(WNCT) The North Carolina Department of Health and Human Services announced that because the NC General Assembly did not take needed action, managed care implementation and open enrollment for NC Medicaid must be suspended.
The General Assembly adjourned last week without providing required new spending and program authority for the transition to managed care.
Managed care will not go live on February 1, 2020.
With managed care suspended, NC Medicaid will continue to operate under the current fee-for-service model administered by the department.
Nothing will change for Medicaid beneficiaries; they will get health services as they do today.
Behavioral health services will continue to be provided by Local Management Entities/Managed Care Organizations.
All health providers enrolled in Medicaid are still part of the program and will continue to bill the state through NCTracks.
Open enrollment had begun for part of the state in July and launched statewide in October.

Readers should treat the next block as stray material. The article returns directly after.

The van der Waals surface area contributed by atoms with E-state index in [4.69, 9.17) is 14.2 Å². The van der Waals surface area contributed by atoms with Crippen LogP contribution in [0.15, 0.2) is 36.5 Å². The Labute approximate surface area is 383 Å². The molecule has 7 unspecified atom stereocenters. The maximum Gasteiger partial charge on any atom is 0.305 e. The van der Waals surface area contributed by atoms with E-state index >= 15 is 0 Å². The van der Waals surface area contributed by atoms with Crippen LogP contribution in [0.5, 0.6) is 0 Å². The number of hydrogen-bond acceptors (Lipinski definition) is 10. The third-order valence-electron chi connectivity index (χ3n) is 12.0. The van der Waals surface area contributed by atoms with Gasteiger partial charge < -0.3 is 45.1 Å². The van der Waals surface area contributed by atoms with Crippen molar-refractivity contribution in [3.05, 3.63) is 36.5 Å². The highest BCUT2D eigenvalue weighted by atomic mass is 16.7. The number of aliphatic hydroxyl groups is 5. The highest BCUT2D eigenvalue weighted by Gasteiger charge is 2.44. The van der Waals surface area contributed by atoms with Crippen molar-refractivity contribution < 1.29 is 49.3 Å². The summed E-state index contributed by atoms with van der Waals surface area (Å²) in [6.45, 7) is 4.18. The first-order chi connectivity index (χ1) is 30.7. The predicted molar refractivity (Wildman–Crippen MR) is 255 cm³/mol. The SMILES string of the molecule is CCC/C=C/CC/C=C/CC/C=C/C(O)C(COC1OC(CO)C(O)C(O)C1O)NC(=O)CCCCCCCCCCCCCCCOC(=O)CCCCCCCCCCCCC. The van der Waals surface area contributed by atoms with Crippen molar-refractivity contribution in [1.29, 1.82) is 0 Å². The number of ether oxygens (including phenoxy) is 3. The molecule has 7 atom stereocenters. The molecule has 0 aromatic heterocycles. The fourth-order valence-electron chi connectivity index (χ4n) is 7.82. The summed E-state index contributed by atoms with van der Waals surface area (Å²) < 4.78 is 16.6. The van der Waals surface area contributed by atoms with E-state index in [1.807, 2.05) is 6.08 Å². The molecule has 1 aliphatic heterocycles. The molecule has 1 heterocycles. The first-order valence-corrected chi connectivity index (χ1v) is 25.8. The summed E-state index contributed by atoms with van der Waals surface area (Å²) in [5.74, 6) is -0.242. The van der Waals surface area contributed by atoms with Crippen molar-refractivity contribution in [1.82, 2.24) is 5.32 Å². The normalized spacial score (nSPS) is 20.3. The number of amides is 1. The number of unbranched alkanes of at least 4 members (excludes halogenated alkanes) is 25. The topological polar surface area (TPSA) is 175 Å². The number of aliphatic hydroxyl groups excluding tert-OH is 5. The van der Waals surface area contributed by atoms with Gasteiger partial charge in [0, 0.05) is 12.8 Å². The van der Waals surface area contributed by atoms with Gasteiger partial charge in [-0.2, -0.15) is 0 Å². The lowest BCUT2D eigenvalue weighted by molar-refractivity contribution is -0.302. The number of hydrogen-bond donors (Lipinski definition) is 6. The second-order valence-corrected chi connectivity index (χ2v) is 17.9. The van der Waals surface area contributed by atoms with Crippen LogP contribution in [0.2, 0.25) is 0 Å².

The North Carolina Enrollment Broker Call Center (833-870-5500) will stay open through December 13 to answer questions but will no longer enroll beneficiaries in a health plan.
Beneficiaries can continue to contact the Medicaid Contact Center (888-245-0179).
Notices will be sent to beneficiaries informing them to continue accessing health services as they do now, rather than through new health plans.
The suspension of work and the wind-down process will begin tomorrow.
Once suspended, managed care cannot easily or quickly be restarted.
The department will not decide on a new go-live date until it has program authority within a budget that protects the health and safety of North Carolinians and supports the department’s ability to provide critical oversight and accountability of managed care.
Both the conference and transformation mini budgets passed during this year’s legislative session and vetoed by Governor Roy Cooper left the department vulnerable to an unprecedented cut that would have had a crippling effect on its ability to provide services that protect people’s health and safety and moved the department out of Raleigh to Granville County.
In addition, neither expanded Medicaid so that hardworking North Carolinians could afford access to health coverage.